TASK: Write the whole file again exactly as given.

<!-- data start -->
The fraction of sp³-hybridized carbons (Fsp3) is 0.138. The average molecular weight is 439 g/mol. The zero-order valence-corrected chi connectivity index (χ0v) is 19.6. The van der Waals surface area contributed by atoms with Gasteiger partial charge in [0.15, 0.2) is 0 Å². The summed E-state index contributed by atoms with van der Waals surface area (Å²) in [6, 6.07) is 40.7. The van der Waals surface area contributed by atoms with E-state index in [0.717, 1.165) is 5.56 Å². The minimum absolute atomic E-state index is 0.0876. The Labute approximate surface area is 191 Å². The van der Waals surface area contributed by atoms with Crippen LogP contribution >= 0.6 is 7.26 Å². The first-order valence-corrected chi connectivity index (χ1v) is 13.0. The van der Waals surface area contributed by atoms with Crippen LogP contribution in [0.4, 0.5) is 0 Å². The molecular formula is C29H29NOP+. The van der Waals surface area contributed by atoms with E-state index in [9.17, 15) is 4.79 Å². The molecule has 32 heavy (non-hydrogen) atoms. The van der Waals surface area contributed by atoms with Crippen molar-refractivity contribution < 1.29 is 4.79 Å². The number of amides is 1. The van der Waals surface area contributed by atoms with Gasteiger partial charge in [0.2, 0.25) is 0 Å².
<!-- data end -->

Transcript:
The fraction of sp³-hybridized carbons (Fsp3) is 0.138. The average molecular weight is 439 g/mol. The zero-order valence-corrected chi connectivity index (χ0v) is 19.6. The van der Waals surface area contributed by atoms with Gasteiger partial charge in [0.15, 0.2) is 0 Å². The summed E-state index contributed by atoms with van der Waals surface area (Å²) in [6, 6.07) is 40.7. The van der Waals surface area contributed by atoms with E-state index in [0.717, 1.165) is 5.56 Å². The minimum absolute atomic E-state index is 0.0876. The Labute approximate surface area is 191 Å². The van der Waals surface area contributed by atoms with Crippen LogP contribution >= 0.6 is 7.26 Å². The first-order valence-corrected chi connectivity index (χ1v) is 13.0. The van der Waals surface area contributed by atoms with Crippen LogP contribution in [0.4, 0.5) is 0 Å². The molecular formula is C29H29NOP+. The van der Waals surface area contributed by atoms with E-state index in [9.17, 15) is 4.79 Å². The molecule has 32 heavy (non-hydrogen) atoms. The van der Waals surface area contributed by atoms with Crippen molar-refractivity contribution < 1.29 is 4.79 Å². The number of amides is 1. The van der Waals surface area contributed by atoms with Gasteiger partial charge in [0.2, 0.25) is 0 Å².